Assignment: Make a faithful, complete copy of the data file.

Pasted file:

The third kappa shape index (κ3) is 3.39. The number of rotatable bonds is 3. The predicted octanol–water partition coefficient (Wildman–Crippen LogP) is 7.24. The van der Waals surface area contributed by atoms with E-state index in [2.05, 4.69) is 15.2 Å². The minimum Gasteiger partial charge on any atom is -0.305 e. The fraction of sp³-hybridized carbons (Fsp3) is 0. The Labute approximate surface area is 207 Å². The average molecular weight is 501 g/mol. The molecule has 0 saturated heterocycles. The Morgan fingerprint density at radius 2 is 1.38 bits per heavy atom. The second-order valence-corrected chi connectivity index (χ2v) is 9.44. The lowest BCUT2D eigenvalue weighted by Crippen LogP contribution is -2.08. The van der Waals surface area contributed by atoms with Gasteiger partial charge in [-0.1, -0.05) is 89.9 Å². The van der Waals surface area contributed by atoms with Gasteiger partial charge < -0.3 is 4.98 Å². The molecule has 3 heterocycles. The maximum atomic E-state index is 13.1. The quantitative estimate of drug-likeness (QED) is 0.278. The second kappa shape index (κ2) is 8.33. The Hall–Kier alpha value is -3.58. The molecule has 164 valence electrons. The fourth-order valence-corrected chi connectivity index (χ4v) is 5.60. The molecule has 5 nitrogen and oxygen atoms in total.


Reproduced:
The third kappa shape index (κ3) is 3.39. The number of rotatable bonds is 3. The predicted octanol–water partition coefficient (Wildman–Crippen LogP) is 7.24. The van der Waals surface area contributed by atoms with E-state index in [2.05, 4.69) is 15.2 Å². The minimum Gasteiger partial charge on any atom is -0.305 e. The fraction of sp³-hybridized carbons (Fsp3) is 0. The Labute approximate surface area is 207 Å². The average molecular weight is 501 g/mol. The molecule has 0 saturated heterocycles. The Morgan fingerprint density at radius 2 is 1.38 bits per heavy atom. The second-order valence-corrected chi connectivity index (χ2v) is 9.44. The lowest BCUT2D eigenvalue weighted by Crippen LogP contribution is -2.08. The van der Waals surface area contributed by atoms with Gasteiger partial charge in [-0.1, -0.05) is 89.9 Å². The van der Waals surface area contributed by atoms with Gasteiger partial charge < -0.3 is 4.98 Å². The molecule has 3 heterocycles. The maximum atomic E-state index is 13.1. The quantitative estimate of drug-likeness (QED) is 0.278. The second kappa shape index (κ2) is 8.33. The Hall–Kier alpha value is -3.58. The molecule has 164 valence electrons. The fourth-order valence-corrected chi connectivity index (χ4v) is 5.60. The molecule has 5 nitrogen and oxygen atoms in total.